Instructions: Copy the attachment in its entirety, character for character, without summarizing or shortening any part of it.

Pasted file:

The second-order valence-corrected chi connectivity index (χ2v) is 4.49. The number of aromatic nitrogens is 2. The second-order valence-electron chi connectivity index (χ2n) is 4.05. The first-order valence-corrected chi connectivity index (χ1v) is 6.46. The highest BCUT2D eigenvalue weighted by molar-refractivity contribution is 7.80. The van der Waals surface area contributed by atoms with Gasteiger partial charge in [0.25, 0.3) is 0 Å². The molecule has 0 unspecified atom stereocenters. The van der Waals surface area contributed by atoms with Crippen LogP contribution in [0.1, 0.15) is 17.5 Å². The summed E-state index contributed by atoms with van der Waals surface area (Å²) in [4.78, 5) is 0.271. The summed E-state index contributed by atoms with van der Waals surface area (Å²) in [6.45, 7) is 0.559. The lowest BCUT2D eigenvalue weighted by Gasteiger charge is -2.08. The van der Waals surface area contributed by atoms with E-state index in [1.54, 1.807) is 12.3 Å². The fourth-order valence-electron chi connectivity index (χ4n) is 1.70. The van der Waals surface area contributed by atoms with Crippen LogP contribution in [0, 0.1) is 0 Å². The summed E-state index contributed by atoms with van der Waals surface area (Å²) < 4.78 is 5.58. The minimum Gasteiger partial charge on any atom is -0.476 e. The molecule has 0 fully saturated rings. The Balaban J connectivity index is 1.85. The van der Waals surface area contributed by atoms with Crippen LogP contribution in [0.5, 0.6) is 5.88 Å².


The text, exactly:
The second-order valence-corrected chi connectivity index (χ2v) is 4.49. The number of aromatic nitrogens is 2. The second-order valence-electron chi connectivity index (χ2n) is 4.05. The first-order valence-corrected chi connectivity index (χ1v) is 6.46. The highest BCUT2D eigenvalue weighted by molar-refractivity contribution is 7.80. The van der Waals surface area contributed by atoms with Gasteiger partial charge in [0.25, 0.3) is 0 Å². The molecule has 0 unspecified atom stereocenters. The van der Waals surface area contributed by atoms with Crippen LogP contribution in [0.1, 0.15) is 17.5 Å². The summed E-state index contributed by atoms with van der Waals surface area (Å²) in [4.78, 5) is 0.271. The summed E-state index contributed by atoms with van der Waals surface area (Å²) in [6.45, 7) is 0.559. The lowest BCUT2D eigenvalue weighted by Gasteiger charge is -2.08. The van der Waals surface area contributed by atoms with E-state index in [1.54, 1.807) is 12.3 Å². The fourth-order valence-electron chi connectivity index (χ4n) is 1.70. The van der Waals surface area contributed by atoms with Crippen LogP contribution in [0, 0.1) is 0 Å². The summed E-state index contributed by atoms with van der Waals surface area (Å²) < 4.78 is 5.58. The minimum Gasteiger partial charge on any atom is -0.476 e. The molecule has 0 fully saturated rings. The Balaban J connectivity index is 1.85. The van der Waals surface area contributed by atoms with Crippen LogP contribution in [0.5, 0.6) is 5.88 Å².